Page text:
The screen’s main page presents a ring of notes (your first clue that no one note is more important than any other) alongside indications of the currently active key and scale. Two push encoders are used to navigate around Misha in the first instance, but there’s a lot under the hood here: a reset/undo button below the screen is a welcome addition, while dedicated ‘shift up’ and ‘shift down’ buttons at the bottom of the faceplate cycle between pages to adjust bpm, presets, chords and note range. User buttons 3 and 4 also lend further ‘shift’ functionality.
Press the Record button and punch in a few intervals, and once you’ve reached the end of your tone row the sequence will automatically start playing. More often than not, I should say, this took me by surprise; by which I mean that it started playing sooner than I instinctively thought it would, and by extension that I wanted the sequences to be a little longer. A setting to either limit sequences to a tone row or allow them to extend beyond this would be welcome, but perhaps that’s (ahem) for a future firmware update. In any case, this would be more of an issue were it not for the way Misha can then augment sequences with all manner of clever octave and key transpositions, triplets, playback order changes and individual interval shifts. Don’t be fooled into thinking the work is done once your tone row starts playing back — it’s just the beginning.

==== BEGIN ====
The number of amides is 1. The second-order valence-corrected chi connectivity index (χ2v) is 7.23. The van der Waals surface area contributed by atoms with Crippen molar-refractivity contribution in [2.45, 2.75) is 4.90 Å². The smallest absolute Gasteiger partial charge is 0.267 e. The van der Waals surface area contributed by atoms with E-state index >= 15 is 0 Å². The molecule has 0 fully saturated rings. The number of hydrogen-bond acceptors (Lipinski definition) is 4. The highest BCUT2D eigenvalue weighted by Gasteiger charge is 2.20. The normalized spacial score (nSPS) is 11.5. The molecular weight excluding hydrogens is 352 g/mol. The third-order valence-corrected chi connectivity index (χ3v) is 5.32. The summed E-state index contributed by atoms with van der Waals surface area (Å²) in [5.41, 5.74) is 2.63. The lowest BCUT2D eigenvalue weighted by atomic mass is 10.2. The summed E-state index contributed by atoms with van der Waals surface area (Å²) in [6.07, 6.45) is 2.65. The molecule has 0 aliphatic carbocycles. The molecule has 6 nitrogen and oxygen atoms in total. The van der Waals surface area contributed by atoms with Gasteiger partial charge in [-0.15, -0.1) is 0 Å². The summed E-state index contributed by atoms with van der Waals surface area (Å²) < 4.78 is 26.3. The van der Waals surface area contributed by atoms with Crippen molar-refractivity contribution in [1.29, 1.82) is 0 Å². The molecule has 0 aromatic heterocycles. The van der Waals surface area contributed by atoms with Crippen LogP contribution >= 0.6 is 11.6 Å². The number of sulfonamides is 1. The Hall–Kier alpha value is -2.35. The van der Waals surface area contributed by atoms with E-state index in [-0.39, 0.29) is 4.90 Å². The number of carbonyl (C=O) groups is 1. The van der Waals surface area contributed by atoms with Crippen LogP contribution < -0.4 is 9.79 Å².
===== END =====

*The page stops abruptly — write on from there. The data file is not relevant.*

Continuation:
...the result is a bona fide tonal powerhouse, as improvisatory and expressive as it is mathematical and cerebral.
The potential length of a sequence also depends on what scale you’re working with, and the amount of scales on offer here is frankly staggering. We’re not just talking major, minor or modal: just in case you needed it repeating, Misha offers 100 unique scales; far more than you could name, from Blues to Raga and beyond. There are also two banks for user‑definable scales on top of this, so there’s no real limit to what you can do tonally. The factory selection even extends to microtonal scales, the most subdivided of which offers 48 intervals within an octave. Add this to the fact that it can also walk chords through any scale’s tone row, and the result is a bona fide tonal powerhouse, as improvisatory and expressive as it is mathematical and cerebral.
Now, as we know, sequencers are commonly used for far more than just melodic patterns. They might just as well be patched to control a filter, to rhythmically control the pulse width of a square wave, to dial noise in and out — the list goes on forever. Misha is undoubtedly designed for melodic patterns, and not much else. You could certainly choose to patch it into something else — and it would certainly perform a function of some sort — but the finely tuned complexity of this module would be completely lost on the result, which would essentially resemble a stepped random voltage. You might see this as a severe limitation, considering how Misha’s price places it in stiff competition with some exceptionally multifunctional sequencers such as Intellijel’s Metropolix, but there’s a satisfying level of purity here as well. I couldn’t escape the fact that not only does Misha do what it does so exceptionally well, it’s essentially the only sequencer of its type in existence. Bravo.